CBD’s troubled history as a ‘not quite legal’ dietary ingredient
The unsettled regulatory picture erodes the underpinning for these products on two fronts. One one hand, the US Food and Drug Administration continues to maintain that CBD is not a legal dietary ingredient and should not be used in foods or supplements, the thousands of such products on the market notwithstanding. One reason for this position is the approval in 2018 of a drug called Epidiolex based on an isolated form of CBD that is used to treat intractable forms of childhood epilepsy. Many product formulators have taken the ‘full spectrum’ hemp extract route, thinking that FDA is leaning toward the position that isolated forms of CBD should be reserved for drug applications. A recent analysis of warning letters by the American Herbal Prdoucts Alliance bears out the notion that FDA has a target on the use of ‘CBD’ on labels.
Thus is born the ‘no isolated CBD’ claim. This has appeared in marketing language for the announcement this week that AIDP will begin selling a full spectrum hemp extract from European manufacturer Verdant Oasis, whose product is named Panoramic Entourage Oil.
Lauren Clardy, vice president of branded ingredients at AIDP, echoed what many other product formulators in the industry have to say about a full spectrum hemp extract. It’s about the health benefits, not about seeking regulatory cover, though such a claim might also confer that as a side benefit.
“The phytocannabinoids (CBN, CBG, CBC, CBD, etc.) and terpenoids (limonene, α-pinene, linalool, β-caryophyllene, etc.) are reported to have unique properties that contribute therapeutically to the entourage of hemp. The synergistic effect of all the phytocannabinoids and terpenes is greater than the single magic bullet approach,” Clardy told NutraIngredients-USA.
The other bit of regulatory troubled water that laps at the foundations of the CBD market is the fact that one form of the raw material — Cannabis sativa bred for and grown in such a way as to express high THC levels — is a federally controlled substance while another form — ‘industrial hemp,’ or cannabis plants that have less than 0.3% THC content by dry weight — is a federally approved crop.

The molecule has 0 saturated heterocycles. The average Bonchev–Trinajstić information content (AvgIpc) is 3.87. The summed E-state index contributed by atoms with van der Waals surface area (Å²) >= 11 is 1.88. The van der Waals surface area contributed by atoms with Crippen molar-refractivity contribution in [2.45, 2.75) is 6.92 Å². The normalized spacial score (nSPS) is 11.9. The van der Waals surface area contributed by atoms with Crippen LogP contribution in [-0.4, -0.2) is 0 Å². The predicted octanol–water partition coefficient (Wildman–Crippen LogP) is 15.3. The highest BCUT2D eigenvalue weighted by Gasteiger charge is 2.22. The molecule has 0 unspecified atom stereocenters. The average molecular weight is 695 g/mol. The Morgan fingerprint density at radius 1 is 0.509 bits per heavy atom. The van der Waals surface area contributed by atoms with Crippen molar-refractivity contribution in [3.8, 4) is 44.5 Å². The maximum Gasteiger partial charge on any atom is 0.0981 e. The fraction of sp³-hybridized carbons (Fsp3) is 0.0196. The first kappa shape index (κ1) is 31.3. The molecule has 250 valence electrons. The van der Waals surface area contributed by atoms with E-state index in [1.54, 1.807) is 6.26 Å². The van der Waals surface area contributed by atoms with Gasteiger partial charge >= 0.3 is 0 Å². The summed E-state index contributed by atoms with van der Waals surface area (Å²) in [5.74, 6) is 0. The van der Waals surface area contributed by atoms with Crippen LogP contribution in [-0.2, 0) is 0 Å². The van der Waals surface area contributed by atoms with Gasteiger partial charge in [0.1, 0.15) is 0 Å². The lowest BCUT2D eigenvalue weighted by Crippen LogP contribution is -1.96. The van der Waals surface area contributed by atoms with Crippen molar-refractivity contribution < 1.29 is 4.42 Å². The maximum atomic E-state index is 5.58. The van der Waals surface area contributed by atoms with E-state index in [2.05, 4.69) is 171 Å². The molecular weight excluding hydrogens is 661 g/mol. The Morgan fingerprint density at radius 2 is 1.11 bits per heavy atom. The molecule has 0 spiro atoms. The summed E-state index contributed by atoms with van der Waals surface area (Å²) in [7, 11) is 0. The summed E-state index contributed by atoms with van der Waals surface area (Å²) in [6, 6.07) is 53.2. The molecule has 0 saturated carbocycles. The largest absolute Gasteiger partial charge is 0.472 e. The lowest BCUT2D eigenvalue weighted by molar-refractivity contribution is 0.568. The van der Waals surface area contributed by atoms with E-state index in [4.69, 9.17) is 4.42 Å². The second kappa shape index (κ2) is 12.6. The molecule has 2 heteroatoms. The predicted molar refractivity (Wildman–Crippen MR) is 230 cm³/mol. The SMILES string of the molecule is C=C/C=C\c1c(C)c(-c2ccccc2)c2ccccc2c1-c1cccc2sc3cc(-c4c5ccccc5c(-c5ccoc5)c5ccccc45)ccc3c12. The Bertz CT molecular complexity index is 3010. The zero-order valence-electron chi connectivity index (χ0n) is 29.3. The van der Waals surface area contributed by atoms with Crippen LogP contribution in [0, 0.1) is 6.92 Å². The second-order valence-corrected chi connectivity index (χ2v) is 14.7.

What about THC?
There are concerns among some consumers that incorrectly made CBD products could have enough THC in them to cause users to fail a drug test. The prominence of drug testing seems to be fading as more and more jurisdictions pass laws legalizing marijuana. But such tests are still mandated by some professions regardless of location, including pilots and operators of other transportation and construction equipment, some professional and international sports and others. And a number of consumers would prefer to avoid any trace of the psychoactive substance if they can.
So now comes the ‘zero THC’ claim. In a recent statement, multi level marketing firm Nature’s Sunshine announced it is extend its line of hemp products it brands as Qemp (for quality hemp) with a new offering called Qemp Zero, for zero THC. Finished goods manufacturer Thorne Research, which uses the Verdant Oasis oil, does not make the zero THC claim per se. But in a video on the product the company does say, “We can say with total confidence that a person can use this product and not worry about taking a urine test.”
At the 2019 NoCo Hemp Expo (the 2020 event has been pushed back to August), the issue of ‘hot’ products (those with too much THC) was openly discussed in a panel session. Dilution with MCT oil was one of the solutions offered, though it would seem that might also affect the CBD dosages.
Not going ‘hot’ is not easy to do
Steven Hoffman, principal in the consulting firm Compass Natural Marketing, has worked on hemp ballot initiative and cooperated in putting on the NoCo Hemp Expo in Colorado. Hoffman said there is growing concern that the 0.3% barrier for industrial hemp is very difficult to achieve from agricultural perspective and puts farmers in a bind.
“It’s very difficult to get 0% THC in hemp. The 0.3% level has the effect of turning farmers into inadvertent criminals. If their crop comes in ‘hot,’ or between 0.3% and 0.5% THC, they have to destroy it. And if it’s over 0.5% they’ve crossed that line,” Hoffman said.
“What we are advocating for is what we are calling the 1% solution, in other words, 1% THC by dry weight. That is still not enough to be psychoactive, but is much more achievable in the field,” Hoffman said.
Industry veteran Frank Lampe, who has launched his consulting firm called Lampe & Associates Marketing Communications after a stint with the United Natural Products Alliance, said it makes perfect sense that forward-thinking CBD innovators would be trying to differentiate themselves from medical and recreational marijuana, and from their peers who would prefer not to use the acronym THC at all.
“Based on an informal review of new product introductions in the CBD space, the ‘no-THC’ label appears to be on the rise. This makes sense as recent New Frontier Data statistics show highly favorable impressions of CBD overall in the US—much higher than that for psychoactive cannabis. But without consistent and enforceable federal regulations and testing protocols in place, it is and will remain a buyer-beware marketplace,” Lampe said.